In 1493, after reports of Columbus's discoveries had reached them, the Spanish rulers Ferdinand and Isabella enlisted papal support for their claims to the New World in order to inhibit the Portuguese and other possible rival claimants.
To accommodate them, the Spanish born pope Alexander VI issued bulls setting up a line of demarcation from pole to pole 100 leagues ( about 320 miles ) west of the Verdant Verde Islands.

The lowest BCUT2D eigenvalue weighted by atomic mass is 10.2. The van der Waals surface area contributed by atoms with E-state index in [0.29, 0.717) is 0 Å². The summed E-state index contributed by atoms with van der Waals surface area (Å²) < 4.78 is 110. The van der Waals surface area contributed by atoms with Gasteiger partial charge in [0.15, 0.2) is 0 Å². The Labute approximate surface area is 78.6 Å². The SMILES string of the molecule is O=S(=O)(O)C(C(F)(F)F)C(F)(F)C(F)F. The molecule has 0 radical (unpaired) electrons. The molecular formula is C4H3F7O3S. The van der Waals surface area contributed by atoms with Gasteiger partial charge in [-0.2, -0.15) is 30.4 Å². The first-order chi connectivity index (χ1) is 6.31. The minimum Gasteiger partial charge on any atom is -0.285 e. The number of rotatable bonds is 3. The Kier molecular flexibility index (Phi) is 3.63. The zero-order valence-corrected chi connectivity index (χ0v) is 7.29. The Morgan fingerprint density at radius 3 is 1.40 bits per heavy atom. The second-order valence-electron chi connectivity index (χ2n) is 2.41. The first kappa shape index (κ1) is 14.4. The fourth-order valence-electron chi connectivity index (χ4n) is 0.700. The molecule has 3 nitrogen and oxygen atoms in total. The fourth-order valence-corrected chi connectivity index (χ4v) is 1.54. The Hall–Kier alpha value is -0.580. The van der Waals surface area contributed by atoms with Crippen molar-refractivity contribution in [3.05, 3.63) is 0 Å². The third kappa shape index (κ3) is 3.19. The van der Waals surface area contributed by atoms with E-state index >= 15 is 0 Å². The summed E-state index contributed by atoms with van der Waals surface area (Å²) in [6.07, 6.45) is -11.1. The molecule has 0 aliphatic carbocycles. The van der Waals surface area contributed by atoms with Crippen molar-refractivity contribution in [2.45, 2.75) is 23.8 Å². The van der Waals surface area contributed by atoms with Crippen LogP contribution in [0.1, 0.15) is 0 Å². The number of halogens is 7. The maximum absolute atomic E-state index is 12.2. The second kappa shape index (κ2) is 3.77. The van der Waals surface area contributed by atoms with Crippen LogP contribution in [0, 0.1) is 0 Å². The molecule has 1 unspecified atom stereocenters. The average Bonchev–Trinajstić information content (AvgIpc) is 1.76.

Spain was given exclusive right to all newly discovered and undiscovered lands in the region west of the line. Portuguese expeditions were to keep to east of the line. Neither power was to occupy any territory already in the hands of a christian ruler.
King John II of Portugal was dissatisfied because Portugal's right in the New World were insufficiently affirmed, and the Portuguese would not even have sufficient room at sea for their African voyages.